EDIT: Just noticed that this time around, Michael stuck with the default kernel configuration. Liquorix in these test was using the performance governor. Seems like in this case, MuQSS just can't keep git on the same core to save its life and loses on throughput there.
          Last edited by damentz; 19 January 2021, 09:27 PM. Reason: Add mention about performance governor on Liquorix

          Comment


          • #6
            Originally posted by zeb_ View Post
            A question regarding I/O schedulers: it seems liquorix kernel is sometimes impaired by the fact it uses bfq on an NVMe drive. But it is easy to change with a udev rule. According to Archlinux wiki at https://wiki.archlinux.org/index.php..._I/O_scheduler the advice is none for NVMe, mq-deadline for SSD and bfq for rotational. Would using that rule.improve liquorix?
            Hmmm, I wonder. Every time I look at Paolo's tests, they make me use bfq for everything not just rotational.
            Sure I may lose a bit of throughput but that's not a big deal compared to the responsiveness gained.
            Of course his tests may be a bit biased, but after talking with him, I don't know, I just trust him.

            As for this, it'd be nice to include the TKG kernel, with its default options, to see how it compares.

            Comment


            • #7
              Been using Xanmod for my Ryzen 3600 setup, seems decent so far. Only 5.10 allowed for 6800XT card to work however. Haven't bothered with the SAM stuff yet, will wait until its out of the beta phase.

              Comment


              • #8
                Originally posted by damentz View Post

                Yes, you can use udev to force your nvme drive to use "none" as your IO scheduler. However, if you're doing things that need that throughput, perhaps you should not be using Liquorix (and Zen Kernel by extension)? Liquorix is configured for responsiveness and low latency behavior at the cost of power consumption (and some throughput). If it wins any throughput benchmarks it's almost by accident . It's for systems that are multitasking and the multitasking behavior must produce the least amount of side effects on neighboring processes.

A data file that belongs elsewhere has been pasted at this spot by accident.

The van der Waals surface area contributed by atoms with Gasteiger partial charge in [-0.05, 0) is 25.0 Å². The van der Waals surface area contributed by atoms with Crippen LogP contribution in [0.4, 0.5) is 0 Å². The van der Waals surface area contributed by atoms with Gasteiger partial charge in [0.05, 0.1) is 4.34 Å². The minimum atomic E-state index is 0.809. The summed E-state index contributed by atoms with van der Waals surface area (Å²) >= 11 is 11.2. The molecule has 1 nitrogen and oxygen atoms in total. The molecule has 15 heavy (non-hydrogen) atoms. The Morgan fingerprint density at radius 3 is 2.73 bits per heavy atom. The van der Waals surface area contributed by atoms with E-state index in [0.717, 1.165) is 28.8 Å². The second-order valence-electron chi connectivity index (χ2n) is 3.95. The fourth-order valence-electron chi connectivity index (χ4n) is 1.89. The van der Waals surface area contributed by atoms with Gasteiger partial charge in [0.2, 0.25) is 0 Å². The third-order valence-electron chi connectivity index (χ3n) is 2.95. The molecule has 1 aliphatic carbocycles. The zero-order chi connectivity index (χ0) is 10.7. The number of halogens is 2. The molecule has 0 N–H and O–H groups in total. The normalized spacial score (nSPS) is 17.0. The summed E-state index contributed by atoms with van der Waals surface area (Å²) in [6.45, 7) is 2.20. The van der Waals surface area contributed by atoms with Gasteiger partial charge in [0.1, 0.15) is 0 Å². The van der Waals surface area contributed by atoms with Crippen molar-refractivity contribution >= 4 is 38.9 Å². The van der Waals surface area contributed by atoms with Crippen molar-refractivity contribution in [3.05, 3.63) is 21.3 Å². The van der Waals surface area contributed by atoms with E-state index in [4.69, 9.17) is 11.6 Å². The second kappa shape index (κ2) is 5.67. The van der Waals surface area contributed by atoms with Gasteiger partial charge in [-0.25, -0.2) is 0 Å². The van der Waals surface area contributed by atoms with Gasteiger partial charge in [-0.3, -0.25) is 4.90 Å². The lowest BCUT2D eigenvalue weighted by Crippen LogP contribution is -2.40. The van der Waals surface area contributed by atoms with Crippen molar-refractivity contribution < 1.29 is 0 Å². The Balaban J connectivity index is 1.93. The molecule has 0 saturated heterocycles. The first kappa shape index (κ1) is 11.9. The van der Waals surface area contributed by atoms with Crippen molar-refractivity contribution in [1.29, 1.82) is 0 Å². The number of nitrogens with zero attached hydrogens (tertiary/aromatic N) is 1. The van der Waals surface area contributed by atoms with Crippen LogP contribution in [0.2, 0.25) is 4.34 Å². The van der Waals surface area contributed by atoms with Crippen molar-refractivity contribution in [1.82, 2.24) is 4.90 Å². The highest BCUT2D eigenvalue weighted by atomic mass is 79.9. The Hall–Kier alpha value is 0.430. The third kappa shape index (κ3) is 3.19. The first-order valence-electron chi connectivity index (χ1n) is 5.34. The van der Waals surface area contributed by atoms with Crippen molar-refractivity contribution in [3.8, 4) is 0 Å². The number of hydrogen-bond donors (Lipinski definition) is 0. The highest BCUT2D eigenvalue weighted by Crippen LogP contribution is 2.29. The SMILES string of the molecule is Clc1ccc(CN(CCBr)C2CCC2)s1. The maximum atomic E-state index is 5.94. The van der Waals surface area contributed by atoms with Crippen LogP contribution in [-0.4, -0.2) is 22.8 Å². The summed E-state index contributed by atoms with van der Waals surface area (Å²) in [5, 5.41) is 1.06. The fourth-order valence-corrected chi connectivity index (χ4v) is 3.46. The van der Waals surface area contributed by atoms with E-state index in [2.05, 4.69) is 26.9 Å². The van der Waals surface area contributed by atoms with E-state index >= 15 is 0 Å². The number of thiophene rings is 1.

If you're at the point where you're tuning options to favor throughput, something you'd expect for systems treated like servers/appliances, I'd go with XanMod.
                Thanks for your comments. It is now standard to find NVMe (M.2) drives on desktop motherboards, not only on servers.
                Besides, I thought that Liquorix and XanMod were both optimised for desktop use, not server. Tuning the I/O scheduler overrides the default kernel option - but do you mean there are still some settings in the kernel - in addition to the selected I/O scheduler - that change the responsiveness vs throughput?

                Comment


                • #9
                  The best way to select the I/O scheduler is certainly to identify relevant tests depending on your computer usage: as a desktop, with a lot of encoding or not, with a lot of compilation, or as a server. In other words, which kernel/scheduler gets the most 1st places in the relevant categories for your usage, instead of looking at the 143 benchmarks as a whole.

                  It would be nice to see the outcome with the linux-ck kernel too.

                  Comment


                  • #10
                    Can you put up a guide for building the most optimized kernel, I believe your experience will yield fascinating results

                    Comment

                    Working...
                    X